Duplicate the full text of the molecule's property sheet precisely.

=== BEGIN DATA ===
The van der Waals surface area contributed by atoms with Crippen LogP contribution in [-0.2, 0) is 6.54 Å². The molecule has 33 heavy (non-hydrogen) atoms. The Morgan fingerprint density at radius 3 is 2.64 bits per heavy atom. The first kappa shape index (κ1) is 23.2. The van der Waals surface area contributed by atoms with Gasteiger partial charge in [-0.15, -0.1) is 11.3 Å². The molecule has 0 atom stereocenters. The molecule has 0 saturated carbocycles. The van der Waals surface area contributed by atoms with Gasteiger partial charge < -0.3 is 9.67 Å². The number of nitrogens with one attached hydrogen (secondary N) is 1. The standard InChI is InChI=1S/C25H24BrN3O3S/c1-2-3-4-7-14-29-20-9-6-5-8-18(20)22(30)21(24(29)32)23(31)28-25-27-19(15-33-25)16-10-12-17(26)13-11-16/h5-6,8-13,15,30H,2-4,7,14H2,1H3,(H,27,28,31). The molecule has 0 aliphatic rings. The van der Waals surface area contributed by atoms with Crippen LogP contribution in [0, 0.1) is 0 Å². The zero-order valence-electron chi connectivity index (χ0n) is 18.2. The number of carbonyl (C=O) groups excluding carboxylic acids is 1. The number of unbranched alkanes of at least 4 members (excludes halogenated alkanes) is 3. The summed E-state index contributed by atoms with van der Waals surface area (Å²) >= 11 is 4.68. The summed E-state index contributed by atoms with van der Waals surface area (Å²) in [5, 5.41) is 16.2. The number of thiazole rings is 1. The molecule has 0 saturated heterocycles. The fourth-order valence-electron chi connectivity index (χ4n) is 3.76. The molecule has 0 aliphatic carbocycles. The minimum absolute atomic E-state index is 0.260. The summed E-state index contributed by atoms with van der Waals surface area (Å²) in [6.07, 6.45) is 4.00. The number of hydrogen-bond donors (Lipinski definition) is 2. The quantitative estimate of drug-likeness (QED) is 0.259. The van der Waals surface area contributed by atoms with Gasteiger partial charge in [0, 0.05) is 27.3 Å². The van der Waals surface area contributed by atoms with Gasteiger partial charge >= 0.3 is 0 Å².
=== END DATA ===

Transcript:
The van der Waals surface area contributed by atoms with Crippen LogP contribution in [-0.2, 0) is 6.54 Å². The molecule has 33 heavy (non-hydrogen) atoms. The Morgan fingerprint density at radius 3 is 2.64 bits per heavy atom. The first kappa shape index (κ1) is 23.2. The van der Waals surface area contributed by atoms with Gasteiger partial charge in [-0.15, -0.1) is 11.3 Å². The molecule has 0 atom stereocenters. The molecule has 0 saturated carbocycles. The van der Waals surface area contributed by atoms with Gasteiger partial charge < -0.3 is 9.67 Å². The number of nitrogens with one attached hydrogen (secondary N) is 1. The standard InChI is InChI=1S/C25H24BrN3O3S/c1-2-3-4-7-14-29-20-9-6-5-8-18(20)22(30)21(24(29)32)23(31)28-25-27-19(15-33-25)16-10-12-17(26)13-11-16/h5-6,8-13,15,30H,2-4,7,14H2,1H3,(H,27,28,31). The molecule has 0 aliphatic rings. The van der Waals surface area contributed by atoms with Crippen LogP contribution in [0, 0.1) is 0 Å². The zero-order valence-electron chi connectivity index (χ0n) is 18.2. The number of carbonyl (C=O) groups excluding carboxylic acids is 1. The number of unbranched alkanes of at least 4 members (excludes halogenated alkanes) is 3. The summed E-state index contributed by atoms with van der Waals surface area (Å²) >= 11 is 4.68. The summed E-state index contributed by atoms with van der Waals surface area (Å²) in [5, 5.41) is 16.2. The number of thiazole rings is 1. The molecule has 0 saturated heterocycles. The fourth-order valence-electron chi connectivity index (χ4n) is 3.76. The molecule has 0 aliphatic carbocycles. The minimum absolute atomic E-state index is 0.260. The summed E-state index contributed by atoms with van der Waals surface area (Å²) in [6.07, 6.45) is 4.00. The number of hydrogen-bond donors (Lipinski definition) is 2. The quantitative estimate of drug-likeness (QED) is 0.259. The van der Waals surface area contributed by atoms with Gasteiger partial charge in [0, 0.05) is 27.3 Å². The van der Waals surface area contributed by atoms with Gasteiger partial charge >= 0.3 is 0 Å².